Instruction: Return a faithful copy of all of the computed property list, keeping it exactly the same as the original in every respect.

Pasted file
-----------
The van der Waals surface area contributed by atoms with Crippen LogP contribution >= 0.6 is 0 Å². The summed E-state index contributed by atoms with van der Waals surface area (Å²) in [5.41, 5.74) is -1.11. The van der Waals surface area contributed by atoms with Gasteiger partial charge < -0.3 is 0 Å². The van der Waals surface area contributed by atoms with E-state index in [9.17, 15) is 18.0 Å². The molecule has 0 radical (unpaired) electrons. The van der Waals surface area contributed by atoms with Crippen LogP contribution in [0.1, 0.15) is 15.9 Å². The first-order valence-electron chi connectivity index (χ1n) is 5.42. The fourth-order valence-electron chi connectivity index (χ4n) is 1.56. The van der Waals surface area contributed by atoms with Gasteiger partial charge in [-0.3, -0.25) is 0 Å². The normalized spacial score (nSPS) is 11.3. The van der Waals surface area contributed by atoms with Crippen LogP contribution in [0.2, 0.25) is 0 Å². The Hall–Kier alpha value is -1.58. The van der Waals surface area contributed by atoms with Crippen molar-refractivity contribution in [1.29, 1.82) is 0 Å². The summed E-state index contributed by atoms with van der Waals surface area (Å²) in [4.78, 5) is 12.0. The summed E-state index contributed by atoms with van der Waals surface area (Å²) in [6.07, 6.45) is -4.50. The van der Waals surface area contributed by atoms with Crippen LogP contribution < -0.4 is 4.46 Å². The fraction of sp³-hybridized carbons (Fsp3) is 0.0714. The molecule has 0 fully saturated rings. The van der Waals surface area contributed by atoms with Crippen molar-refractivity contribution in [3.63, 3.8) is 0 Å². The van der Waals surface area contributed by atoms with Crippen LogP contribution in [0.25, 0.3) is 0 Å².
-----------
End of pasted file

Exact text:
The van der Waals surface area contributed by atoms with Crippen LogP contribution >= 0.6 is 0 Å². The summed E-state index contributed by atoms with van der Waals surface area (Å²) in [5.41, 5.74) is -1.11. The van der Waals surface area contributed by atoms with Gasteiger partial charge < -0.3 is 0 Å². The van der Waals surface area contributed by atoms with E-state index in [9.17, 15) is 18.0 Å². The molecule has 0 radical (unpaired) electrons. The van der Waals surface area contributed by atoms with Crippen LogP contribution in [0.1, 0.15) is 15.9 Å². The first-order valence-electron chi connectivity index (χ1n) is 5.42. The fourth-order valence-electron chi connectivity index (χ4n) is 1.56. The van der Waals surface area contributed by atoms with Gasteiger partial charge in [-0.3, -0.25) is 0 Å². The normalized spacial score (nSPS) is 11.3. The van der Waals surface area contributed by atoms with Crippen LogP contribution in [0.2, 0.25) is 0 Å². The Hall–Kier alpha value is -1.58. The van der Waals surface area contributed by atoms with Crippen molar-refractivity contribution in [1.29, 1.82) is 0 Å². The summed E-state index contributed by atoms with van der Waals surface area (Å²) in [4.78, 5) is 12.0. The summed E-state index contributed by atoms with van der Waals surface area (Å²) in [6.07, 6.45) is -4.50. The van der Waals surface area contributed by atoms with Crippen LogP contribution < -0.4 is 4.46 Å². The fraction of sp³-hybridized carbons (Fsp3) is 0.0714. The molecule has 0 fully saturated rings. The van der Waals surface area contributed by atoms with Crippen molar-refractivity contribution in [3.63, 3.8) is 0 Å². The van der Waals surface area contributed by atoms with Crippen LogP contribution in [0.25, 0.3) is 0 Å².